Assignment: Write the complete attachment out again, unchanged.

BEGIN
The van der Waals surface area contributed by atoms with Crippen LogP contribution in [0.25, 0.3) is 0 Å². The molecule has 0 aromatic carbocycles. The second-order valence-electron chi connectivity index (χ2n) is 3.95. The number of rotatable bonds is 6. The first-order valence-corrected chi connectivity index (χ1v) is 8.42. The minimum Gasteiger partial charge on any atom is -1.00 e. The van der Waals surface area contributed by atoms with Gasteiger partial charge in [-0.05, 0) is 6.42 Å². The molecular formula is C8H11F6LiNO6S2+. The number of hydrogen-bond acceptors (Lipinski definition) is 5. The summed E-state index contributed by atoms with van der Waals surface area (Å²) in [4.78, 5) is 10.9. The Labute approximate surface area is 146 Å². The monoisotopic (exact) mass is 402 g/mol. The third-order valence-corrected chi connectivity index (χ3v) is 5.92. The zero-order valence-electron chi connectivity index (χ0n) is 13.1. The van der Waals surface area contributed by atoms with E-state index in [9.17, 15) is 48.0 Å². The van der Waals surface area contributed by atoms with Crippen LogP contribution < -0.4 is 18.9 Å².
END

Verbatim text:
The van der Waals surface area contributed by atoms with Crippen LogP contribution in [0.25, 0.3) is 0 Å². The molecule has 0 aromatic carbocycles. The second-order valence-electron chi connectivity index (χ2n) is 3.95. The number of rotatable bonds is 6. The first-order valence-corrected chi connectivity index (χ1v) is 8.42. The minimum Gasteiger partial charge on any atom is -1.00 e. The van der Waals surface area contributed by atoms with Gasteiger partial charge in [-0.05, 0) is 6.42 Å². The molecular formula is C8H11F6LiNO6S2+. The number of hydrogen-bond acceptors (Lipinski definition) is 5. The summed E-state index contributed by atoms with van der Waals surface area (Å²) in [4.78, 5) is 10.9. The Labute approximate surface area is 146 Å². The monoisotopic (exact) mass is 402 g/mol. The third-order valence-corrected chi connectivity index (χ3v) is 5.92. The zero-order valence-electron chi connectivity index (χ0n) is 13.1. The van der Waals surface area contributed by atoms with E-state index in [9.17, 15) is 48.0 Å². The van der Waals surface area contributed by atoms with Crippen LogP contribution < -0.4 is 18.9 Å².